Updated from 4:33 p.m. EDT
will cut 10,000 to 13,000 workers, representing 3.3% to 4% of its overall staff, as it attempts to streamline its services unit, a division that hampered first-quarter financial results.
The cuts, to come mostly in Europe, will result in a second-quarter charge against earnings of $1.3 billion to $1.7 billion; IBM sees benefits from the restructuring showing up in the second half of the year.
IBM had been expected to post second-quarter earnings, excluding charges, of $1.03 a share on revenue of $24 billion, on average, according to Thomson First Call. For the year, analysts had expected earnings of $4.84 and revenue of $100 billion.
The move is the latest measure by IBM to bolster its sagging stock, which hit a 2 1/2-year low of $72 on April 20. The company
boosted its dividend late in April and increased its stock-buyback program.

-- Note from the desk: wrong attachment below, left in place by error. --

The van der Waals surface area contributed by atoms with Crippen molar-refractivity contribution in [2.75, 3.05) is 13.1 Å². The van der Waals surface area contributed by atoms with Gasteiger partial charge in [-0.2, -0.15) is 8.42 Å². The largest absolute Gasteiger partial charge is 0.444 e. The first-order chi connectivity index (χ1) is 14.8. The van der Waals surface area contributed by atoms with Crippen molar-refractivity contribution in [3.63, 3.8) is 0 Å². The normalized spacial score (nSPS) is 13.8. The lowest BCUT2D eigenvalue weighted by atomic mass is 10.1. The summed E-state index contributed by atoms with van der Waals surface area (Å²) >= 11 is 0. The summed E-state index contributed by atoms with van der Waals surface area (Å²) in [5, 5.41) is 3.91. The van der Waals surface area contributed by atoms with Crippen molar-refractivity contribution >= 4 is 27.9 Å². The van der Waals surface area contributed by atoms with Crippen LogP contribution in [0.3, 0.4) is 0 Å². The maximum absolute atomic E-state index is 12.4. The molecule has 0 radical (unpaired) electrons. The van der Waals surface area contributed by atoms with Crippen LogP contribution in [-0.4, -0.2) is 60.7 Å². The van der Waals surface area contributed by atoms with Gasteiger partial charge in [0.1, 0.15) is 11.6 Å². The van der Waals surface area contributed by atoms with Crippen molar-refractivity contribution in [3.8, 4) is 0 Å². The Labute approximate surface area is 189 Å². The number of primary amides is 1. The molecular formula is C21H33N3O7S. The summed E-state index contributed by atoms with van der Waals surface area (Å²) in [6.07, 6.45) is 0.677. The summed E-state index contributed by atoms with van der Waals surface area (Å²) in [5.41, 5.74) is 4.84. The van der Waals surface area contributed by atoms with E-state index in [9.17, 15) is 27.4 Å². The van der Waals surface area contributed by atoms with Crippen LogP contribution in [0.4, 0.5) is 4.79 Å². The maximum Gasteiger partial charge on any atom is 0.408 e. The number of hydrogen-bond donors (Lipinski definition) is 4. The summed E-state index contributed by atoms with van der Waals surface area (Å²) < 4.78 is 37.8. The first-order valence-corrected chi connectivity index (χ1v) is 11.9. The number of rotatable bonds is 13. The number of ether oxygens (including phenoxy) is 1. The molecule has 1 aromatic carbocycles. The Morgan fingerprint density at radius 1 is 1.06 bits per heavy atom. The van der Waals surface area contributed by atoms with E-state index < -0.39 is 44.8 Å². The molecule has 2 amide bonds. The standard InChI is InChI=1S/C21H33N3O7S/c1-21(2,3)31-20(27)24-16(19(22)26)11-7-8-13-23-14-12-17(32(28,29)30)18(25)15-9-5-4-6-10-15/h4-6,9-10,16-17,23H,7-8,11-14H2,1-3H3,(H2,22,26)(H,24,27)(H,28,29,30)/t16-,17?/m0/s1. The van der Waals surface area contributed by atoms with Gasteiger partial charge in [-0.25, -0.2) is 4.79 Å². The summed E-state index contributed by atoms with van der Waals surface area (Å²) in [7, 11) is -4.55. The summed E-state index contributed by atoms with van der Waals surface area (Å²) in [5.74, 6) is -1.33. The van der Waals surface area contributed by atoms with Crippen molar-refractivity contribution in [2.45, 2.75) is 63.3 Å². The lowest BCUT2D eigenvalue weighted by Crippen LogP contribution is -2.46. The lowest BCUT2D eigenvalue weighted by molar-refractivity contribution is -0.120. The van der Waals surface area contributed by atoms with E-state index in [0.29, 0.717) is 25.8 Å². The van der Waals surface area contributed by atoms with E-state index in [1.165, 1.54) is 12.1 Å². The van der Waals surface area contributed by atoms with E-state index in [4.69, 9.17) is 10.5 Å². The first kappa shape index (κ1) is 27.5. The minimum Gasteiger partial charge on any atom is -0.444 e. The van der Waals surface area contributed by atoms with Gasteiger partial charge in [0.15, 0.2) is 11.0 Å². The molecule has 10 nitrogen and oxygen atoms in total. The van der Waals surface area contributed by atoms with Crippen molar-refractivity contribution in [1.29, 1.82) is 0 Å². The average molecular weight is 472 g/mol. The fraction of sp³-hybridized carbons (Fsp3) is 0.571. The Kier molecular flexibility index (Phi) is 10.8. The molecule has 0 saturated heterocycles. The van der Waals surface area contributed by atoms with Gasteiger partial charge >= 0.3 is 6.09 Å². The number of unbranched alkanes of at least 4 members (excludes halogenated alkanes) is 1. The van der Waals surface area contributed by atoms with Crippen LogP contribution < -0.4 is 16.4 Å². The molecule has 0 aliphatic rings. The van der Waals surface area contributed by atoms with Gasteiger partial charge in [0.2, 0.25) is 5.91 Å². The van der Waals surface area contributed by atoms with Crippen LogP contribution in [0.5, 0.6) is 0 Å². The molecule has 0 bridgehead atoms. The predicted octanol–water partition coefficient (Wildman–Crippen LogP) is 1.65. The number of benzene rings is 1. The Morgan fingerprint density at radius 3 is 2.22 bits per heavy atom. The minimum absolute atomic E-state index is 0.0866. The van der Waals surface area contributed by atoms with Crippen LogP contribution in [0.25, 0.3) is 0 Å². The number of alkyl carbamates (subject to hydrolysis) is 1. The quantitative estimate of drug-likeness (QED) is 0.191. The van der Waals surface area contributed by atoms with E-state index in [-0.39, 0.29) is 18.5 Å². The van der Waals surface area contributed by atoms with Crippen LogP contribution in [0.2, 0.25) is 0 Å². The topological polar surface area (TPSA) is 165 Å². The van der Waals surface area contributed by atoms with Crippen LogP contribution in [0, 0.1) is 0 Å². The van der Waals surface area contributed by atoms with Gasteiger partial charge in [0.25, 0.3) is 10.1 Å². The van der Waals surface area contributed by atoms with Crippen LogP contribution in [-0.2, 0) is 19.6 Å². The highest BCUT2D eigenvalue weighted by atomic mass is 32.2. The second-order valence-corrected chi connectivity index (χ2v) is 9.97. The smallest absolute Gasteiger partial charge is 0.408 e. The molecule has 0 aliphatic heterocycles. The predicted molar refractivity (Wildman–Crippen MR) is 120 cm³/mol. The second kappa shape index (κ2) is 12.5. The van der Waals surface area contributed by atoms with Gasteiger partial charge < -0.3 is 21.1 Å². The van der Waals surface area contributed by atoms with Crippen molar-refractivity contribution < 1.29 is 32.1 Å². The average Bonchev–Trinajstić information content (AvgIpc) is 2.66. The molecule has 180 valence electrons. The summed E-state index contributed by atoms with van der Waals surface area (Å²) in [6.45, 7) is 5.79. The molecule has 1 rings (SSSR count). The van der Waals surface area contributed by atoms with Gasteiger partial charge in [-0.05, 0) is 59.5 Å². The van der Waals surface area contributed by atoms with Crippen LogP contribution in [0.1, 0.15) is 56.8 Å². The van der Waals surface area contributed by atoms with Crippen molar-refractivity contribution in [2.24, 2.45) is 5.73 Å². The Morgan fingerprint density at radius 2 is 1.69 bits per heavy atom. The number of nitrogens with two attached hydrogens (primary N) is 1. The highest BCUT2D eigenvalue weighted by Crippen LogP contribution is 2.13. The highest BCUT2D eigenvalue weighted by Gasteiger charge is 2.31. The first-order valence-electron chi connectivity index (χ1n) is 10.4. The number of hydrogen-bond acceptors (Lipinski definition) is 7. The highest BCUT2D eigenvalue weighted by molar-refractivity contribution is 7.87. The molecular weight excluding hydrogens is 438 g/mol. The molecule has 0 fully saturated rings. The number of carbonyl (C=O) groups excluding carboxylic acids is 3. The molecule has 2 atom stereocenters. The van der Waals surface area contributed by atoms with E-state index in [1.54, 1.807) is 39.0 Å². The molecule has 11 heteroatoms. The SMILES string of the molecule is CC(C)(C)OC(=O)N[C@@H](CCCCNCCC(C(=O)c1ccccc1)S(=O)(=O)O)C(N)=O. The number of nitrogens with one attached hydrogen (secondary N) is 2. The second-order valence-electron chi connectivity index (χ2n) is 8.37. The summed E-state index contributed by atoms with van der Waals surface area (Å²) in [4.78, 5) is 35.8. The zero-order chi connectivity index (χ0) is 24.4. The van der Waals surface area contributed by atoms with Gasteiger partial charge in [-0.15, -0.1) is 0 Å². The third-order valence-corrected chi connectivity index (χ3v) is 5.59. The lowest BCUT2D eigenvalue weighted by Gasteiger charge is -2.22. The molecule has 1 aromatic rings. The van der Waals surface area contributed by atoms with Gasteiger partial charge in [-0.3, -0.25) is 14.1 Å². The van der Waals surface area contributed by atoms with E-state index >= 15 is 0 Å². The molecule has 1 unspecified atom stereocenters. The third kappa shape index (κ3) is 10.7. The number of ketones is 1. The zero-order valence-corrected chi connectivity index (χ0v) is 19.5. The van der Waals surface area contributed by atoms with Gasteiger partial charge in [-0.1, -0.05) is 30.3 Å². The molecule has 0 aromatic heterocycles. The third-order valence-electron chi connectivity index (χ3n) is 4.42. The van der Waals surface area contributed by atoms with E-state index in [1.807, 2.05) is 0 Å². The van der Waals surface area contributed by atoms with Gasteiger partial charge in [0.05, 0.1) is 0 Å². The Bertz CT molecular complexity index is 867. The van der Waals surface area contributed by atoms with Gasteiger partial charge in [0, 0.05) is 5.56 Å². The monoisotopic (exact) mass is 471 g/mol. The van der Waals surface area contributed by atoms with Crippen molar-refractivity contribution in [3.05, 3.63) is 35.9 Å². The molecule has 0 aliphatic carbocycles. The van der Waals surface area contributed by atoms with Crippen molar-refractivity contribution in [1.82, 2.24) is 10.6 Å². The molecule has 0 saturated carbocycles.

Rumors of a European restructuring have been circulating ever since the company disappointed Wall Street with
first-quarter earnings that missed estimates by a nickel a share.
IBM shares traded above $90 at the start of April and closed Wednesday at $76.47, having fallen for 14 straight sessions at one point last month. They crossed at $77.85 in after-hours Instinet trading, up 1%.
When IBM announced results for the first quarter on April 14, CFO Mark Loughridge said business significantly and unexpectedly declined in March, noting that service customers deferred more contracts than expected. The company vowed it would take actions to improve its performance, utilizing cost cuts as one tool.
IBM says the cuts will enable a shifting of resources to higher-growth markets and opportunities. Specifically, IBM says it will reduce bureaucracy and infrastructure by creating smaller, more flexible local operating units in Europe that will have more direct contact with customers.
CFO Mark Loughridge will host a conference call at 8 a.m. EDT to discuss the cuts. IBM employed 329,000 workers as of the end of 2004.